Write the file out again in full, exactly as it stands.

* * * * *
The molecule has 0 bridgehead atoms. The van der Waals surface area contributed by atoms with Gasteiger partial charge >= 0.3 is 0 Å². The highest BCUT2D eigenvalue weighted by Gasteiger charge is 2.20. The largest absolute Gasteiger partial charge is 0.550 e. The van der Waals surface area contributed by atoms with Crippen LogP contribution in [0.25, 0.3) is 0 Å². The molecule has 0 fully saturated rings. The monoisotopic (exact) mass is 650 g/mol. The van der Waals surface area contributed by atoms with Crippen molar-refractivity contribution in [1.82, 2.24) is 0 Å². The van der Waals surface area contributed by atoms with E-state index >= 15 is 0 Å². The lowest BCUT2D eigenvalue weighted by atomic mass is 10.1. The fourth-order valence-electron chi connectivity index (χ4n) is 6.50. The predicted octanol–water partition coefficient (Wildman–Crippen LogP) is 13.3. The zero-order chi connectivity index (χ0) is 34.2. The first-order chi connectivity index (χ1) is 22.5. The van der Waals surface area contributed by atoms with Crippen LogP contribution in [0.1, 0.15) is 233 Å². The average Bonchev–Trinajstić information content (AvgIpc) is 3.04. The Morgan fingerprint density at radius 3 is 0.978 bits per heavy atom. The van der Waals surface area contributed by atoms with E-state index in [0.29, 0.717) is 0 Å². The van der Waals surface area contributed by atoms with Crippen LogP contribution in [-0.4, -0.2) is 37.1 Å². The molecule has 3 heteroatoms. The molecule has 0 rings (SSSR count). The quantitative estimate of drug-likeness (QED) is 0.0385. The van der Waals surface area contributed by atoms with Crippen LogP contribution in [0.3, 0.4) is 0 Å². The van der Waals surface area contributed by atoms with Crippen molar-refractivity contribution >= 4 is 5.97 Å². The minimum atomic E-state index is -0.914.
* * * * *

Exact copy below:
The molecule has 0 bridgehead atoms. The van der Waals surface area contributed by atoms with Gasteiger partial charge >= 0.3 is 0 Å². The highest BCUT2D eigenvalue weighted by Gasteiger charge is 2.20. The largest absolute Gasteiger partial charge is 0.550 e. The van der Waals surface area contributed by atoms with Crippen LogP contribution in [0.25, 0.3) is 0 Å². The molecule has 0 fully saturated rings. The monoisotopic (exact) mass is 650 g/mol. The van der Waals surface area contributed by atoms with Crippen molar-refractivity contribution in [1.82, 2.24) is 0 Å². The van der Waals surface area contributed by atoms with E-state index >= 15 is 0 Å². The lowest BCUT2D eigenvalue weighted by atomic mass is 10.1. The fourth-order valence-electron chi connectivity index (χ4n) is 6.50. The predicted octanol–water partition coefficient (Wildman–Crippen LogP) is 13.3. The zero-order chi connectivity index (χ0) is 34.2. The first-order chi connectivity index (χ1) is 22.5. The van der Waals surface area contributed by atoms with Crippen LogP contribution in [0.1, 0.15) is 233 Å². The average Bonchev–Trinajstić information content (AvgIpc) is 3.04. The Morgan fingerprint density at radius 3 is 0.978 bits per heavy atom. The van der Waals surface area contributed by atoms with E-state index in [0.29, 0.717) is 0 Å². The van der Waals surface area contributed by atoms with Crippen LogP contribution in [-0.4, -0.2) is 37.1 Å². The molecule has 3 heteroatoms. The molecule has 0 rings (SSSR count). The quantitative estimate of drug-likeness (QED) is 0.0385. The van der Waals surface area contributed by atoms with Crippen LogP contribution in [0.3, 0.4) is 0 Å². The van der Waals surface area contributed by atoms with Crippen molar-refractivity contribution >= 4 is 5.97 Å². The minimum atomic E-state index is -0.914.